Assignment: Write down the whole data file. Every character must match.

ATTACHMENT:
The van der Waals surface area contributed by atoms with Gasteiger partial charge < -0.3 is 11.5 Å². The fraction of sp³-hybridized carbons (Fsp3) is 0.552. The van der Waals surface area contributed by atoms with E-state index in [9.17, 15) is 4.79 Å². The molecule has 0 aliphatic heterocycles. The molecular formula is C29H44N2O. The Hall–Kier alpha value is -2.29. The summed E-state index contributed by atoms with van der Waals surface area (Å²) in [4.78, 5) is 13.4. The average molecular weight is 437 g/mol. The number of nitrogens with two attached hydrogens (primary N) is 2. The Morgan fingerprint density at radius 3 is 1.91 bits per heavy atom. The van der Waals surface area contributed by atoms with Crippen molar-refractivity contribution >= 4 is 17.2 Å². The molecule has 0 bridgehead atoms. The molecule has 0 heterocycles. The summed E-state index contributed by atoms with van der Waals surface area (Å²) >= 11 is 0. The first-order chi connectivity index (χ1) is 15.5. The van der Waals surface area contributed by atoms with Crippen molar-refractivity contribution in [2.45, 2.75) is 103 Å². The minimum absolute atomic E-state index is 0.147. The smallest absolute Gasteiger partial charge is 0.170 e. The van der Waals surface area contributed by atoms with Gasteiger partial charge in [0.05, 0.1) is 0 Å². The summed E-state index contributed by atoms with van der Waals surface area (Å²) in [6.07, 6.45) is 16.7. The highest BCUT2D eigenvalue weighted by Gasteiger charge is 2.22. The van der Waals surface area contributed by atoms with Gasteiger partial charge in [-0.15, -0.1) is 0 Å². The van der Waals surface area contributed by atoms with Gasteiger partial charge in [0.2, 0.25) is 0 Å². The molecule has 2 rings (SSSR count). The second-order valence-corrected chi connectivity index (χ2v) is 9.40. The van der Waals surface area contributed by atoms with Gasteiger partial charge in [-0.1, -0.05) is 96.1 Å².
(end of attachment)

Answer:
The van der Waals surface area contributed by atoms with Gasteiger partial charge < -0.3 is 11.5 Å². The fraction of sp³-hybridized carbons (Fsp3) is 0.552. The van der Waals surface area contributed by atoms with E-state index in [9.17, 15) is 4.79 Å². The molecule has 0 aliphatic heterocycles. The molecular formula is C29H44N2O. The Hall–Kier alpha value is -2.29. The summed E-state index contributed by atoms with van der Waals surface area (Å²) in [4.78, 5) is 13.4. The average molecular weight is 437 g/mol. The number of nitrogens with two attached hydrogens (primary N) is 2. The Morgan fingerprint density at radius 3 is 1.91 bits per heavy atom. The van der Waals surface area contributed by atoms with Crippen molar-refractivity contribution >= 4 is 17.2 Å². The molecule has 0 bridgehead atoms. The molecule has 0 heterocycles. The summed E-state index contributed by atoms with van der Waals surface area (Å²) >= 11 is 0. The first-order chi connectivity index (χ1) is 15.5. The van der Waals surface area contributed by atoms with Crippen molar-refractivity contribution in [2.45, 2.75) is 103 Å². The minimum absolute atomic E-state index is 0.147. The smallest absolute Gasteiger partial charge is 0.170 e. The van der Waals surface area contributed by atoms with Gasteiger partial charge in [0.05, 0.1) is 0 Å². The summed E-state index contributed by atoms with van der Waals surface area (Å²) in [6.07, 6.45) is 16.7. The highest BCUT2D eigenvalue weighted by Gasteiger charge is 2.22. The van der Waals surface area contributed by atoms with Gasteiger partial charge in [-0.15, -0.1) is 0 Å². The van der Waals surface area contributed by atoms with Gasteiger partial charge in [0.2, 0.25) is 0 Å². The molecule has 2 rings (SSSR count). The second-order valence-corrected chi connectivity index (χ2v) is 9.40. The van der Waals surface area contributed by atoms with Gasteiger partial charge in [-0.1, -0.05) is 96.1 Å².